Research Paper About Alcohol Apa Essay On Depression
"The health risks associated with alcohol are massive," said Dr.Emmanuela Gakidou of the Institute for Health Metrics and Evaluation at the University of Washington and the senior author of the study.Other alcohol problems are less severe—an individual experiences some negative consequences as a result of his or her drinking, but these difficulties have not impacted the individual’s overall functioning. At one end of the continuum are abstainers, those who do not drink alcohol at all, who constitute more than one-third of adults in the United States. Alcohol is involved in about half of all traffic fatalities, and a substantial proportion of fatal falls, drownings, deaths by fire, homicides, and suicides."Average consumption" refers to a standard drink, defined in the study as 10 grams of pure alcohol, consumed by a person daily, about the equivalent of:"Standard drinks" are different by country.For example, in the United Kingdom a standard drink is 8 grams of alcohol, whereas in Australia, the United States, and Japan, it is 10 grams, 14 grams, and 20 grams, respectively.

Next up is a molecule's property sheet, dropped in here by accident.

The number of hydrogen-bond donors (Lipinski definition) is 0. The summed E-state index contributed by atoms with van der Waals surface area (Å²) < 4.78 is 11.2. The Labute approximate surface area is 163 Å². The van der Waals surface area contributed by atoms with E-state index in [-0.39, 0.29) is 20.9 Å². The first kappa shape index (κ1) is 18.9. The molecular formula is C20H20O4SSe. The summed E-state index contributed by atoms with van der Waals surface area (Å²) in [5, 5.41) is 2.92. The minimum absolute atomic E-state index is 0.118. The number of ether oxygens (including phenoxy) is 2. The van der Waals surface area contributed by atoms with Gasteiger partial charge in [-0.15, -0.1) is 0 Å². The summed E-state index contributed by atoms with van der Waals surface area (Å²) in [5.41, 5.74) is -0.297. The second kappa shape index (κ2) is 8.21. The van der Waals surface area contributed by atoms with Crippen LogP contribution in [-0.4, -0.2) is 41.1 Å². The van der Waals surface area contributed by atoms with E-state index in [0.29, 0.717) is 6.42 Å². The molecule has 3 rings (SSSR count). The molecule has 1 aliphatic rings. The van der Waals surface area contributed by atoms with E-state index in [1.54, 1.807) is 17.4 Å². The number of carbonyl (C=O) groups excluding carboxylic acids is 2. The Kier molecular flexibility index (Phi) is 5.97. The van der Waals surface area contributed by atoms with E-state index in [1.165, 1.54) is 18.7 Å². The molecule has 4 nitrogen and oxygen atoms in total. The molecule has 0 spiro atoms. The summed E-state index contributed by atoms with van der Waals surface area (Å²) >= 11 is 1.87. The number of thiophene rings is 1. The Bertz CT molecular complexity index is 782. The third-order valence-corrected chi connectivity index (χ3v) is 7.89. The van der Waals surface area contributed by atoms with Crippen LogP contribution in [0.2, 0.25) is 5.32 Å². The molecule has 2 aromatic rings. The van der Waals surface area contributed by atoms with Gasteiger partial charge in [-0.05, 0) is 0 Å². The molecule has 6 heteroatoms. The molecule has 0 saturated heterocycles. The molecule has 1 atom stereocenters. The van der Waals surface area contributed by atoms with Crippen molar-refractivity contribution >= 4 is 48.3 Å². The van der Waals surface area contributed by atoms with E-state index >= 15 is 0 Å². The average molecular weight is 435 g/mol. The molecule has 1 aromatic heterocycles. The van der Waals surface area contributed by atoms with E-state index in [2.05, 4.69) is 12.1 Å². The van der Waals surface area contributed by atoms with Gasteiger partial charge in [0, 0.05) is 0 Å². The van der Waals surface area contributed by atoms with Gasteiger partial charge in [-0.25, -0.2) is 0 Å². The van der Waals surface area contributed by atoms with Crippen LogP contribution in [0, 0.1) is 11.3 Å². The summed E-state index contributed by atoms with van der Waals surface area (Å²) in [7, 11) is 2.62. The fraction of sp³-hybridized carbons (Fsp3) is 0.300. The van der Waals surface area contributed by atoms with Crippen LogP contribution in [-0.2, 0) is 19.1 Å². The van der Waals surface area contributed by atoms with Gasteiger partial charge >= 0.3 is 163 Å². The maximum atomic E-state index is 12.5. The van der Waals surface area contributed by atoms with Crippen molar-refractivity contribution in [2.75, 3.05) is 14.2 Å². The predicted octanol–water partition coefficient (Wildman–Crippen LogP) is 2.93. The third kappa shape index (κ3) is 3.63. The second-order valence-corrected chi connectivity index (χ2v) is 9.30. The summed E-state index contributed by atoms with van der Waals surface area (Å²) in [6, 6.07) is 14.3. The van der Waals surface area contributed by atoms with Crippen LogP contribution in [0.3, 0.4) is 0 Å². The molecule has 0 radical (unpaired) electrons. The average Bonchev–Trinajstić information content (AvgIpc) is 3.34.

In 2016, eight of the leading 10 countries with lowest death rates attributable to alcohol use among 15- to 49-year-olds were in the Middle East: Kuwait, Iran, Palestine, Libya, Saudi Arabia, Yemen, Jordan, and Syria. Conversely, seven of the leading 10 countries with highest death rates were in the Baltic, Eastern European, or Central Asian regions, specifically Russia, Ukraine, Lithuania, Belarus, Mongolia, Latvia, and Kazakhstan.
There is no safe level of drinking alcohol, concludes a new study.
This study shatters that myth." ALCOHOL-ATTRIBUTABLE DEATH RATES (PER 100,000 PEOPLE), 15-49 YEARS, BOTH SEXES, 2016 Highest rates: University of Washington School of Medicine. High alcohol consumption has been associated with more than ...
"No safe level of alcohol, new study concludes: Three million deaths in 2016 were attributed to alcohol, which carries 'massive health risks,' according to paper." Science Daily.